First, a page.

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updated: 3/1/2013 10:16 AM

Renee Yackey: Candidate Profile

West Chicago High School District 94 School Board (4-year Terms)

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  • Renee Yackey, running for West Chicago High School District 94 School Board (4-year Terms)

      Renee Yackey, running for West Chicago High School District 94 School Board (4-year Terms)

 

 

 

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Note: Answers provided have not been edited for grammar, misspellings or typos. In some instances, candidate claims that could not be immediately verified have been omitted.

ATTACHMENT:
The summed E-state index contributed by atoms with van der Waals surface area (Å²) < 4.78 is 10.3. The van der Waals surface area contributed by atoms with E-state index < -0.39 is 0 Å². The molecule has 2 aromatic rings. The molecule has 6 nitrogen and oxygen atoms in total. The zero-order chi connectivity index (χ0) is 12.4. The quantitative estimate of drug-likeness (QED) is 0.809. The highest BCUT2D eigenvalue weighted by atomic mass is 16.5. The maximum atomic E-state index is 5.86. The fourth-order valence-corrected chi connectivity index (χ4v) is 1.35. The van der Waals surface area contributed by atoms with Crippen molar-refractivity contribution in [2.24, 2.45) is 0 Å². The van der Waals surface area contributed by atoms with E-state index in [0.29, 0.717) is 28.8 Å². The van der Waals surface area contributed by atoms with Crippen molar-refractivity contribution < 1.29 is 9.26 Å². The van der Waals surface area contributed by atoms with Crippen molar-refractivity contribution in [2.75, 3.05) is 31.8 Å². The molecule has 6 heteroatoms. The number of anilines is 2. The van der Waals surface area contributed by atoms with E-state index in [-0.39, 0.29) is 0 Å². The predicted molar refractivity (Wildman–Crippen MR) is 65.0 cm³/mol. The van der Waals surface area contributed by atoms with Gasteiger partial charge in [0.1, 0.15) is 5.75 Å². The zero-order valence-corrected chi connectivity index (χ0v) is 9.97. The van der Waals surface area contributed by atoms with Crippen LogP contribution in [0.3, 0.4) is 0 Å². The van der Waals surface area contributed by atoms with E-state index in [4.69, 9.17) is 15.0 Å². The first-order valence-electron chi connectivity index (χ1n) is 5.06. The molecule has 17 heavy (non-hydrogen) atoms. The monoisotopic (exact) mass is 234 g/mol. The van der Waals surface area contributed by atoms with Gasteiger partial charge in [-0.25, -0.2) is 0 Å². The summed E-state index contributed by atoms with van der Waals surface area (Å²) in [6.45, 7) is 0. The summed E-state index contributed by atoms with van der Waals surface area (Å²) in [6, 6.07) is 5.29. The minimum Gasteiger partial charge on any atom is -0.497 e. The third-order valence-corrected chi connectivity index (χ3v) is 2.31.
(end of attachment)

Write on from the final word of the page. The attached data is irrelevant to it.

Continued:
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BioKey IssuesQ&A

 

Bio

City: West Chicago

Website: Candidate did not respond.

Office sought: West Chicago Park Board (6-year Terms)

Age: 45

Family: I live with my husband Mark and our 2 children Katie (17 y.o senior) and Justin (14 y.o.freshman)

Occupation: Physical Therapist

Education: Bachelor of Science in Biology and Physical Therapy from University of Wisconsin-LaCrosse

Civic involvement: Current VP Booster Club West Chicago High School, Volunteer at Benjamin District #25 leading fall fundraiser, Softball Coach for Park District 4 years, Volunteer Aurora Suzuki Violin, Active in local church activities

Elected offices held: None.

Have you ever been arrested for or convicted of a crime? If yes, please explain: No

Candidate's Key Issues

Key Issue 1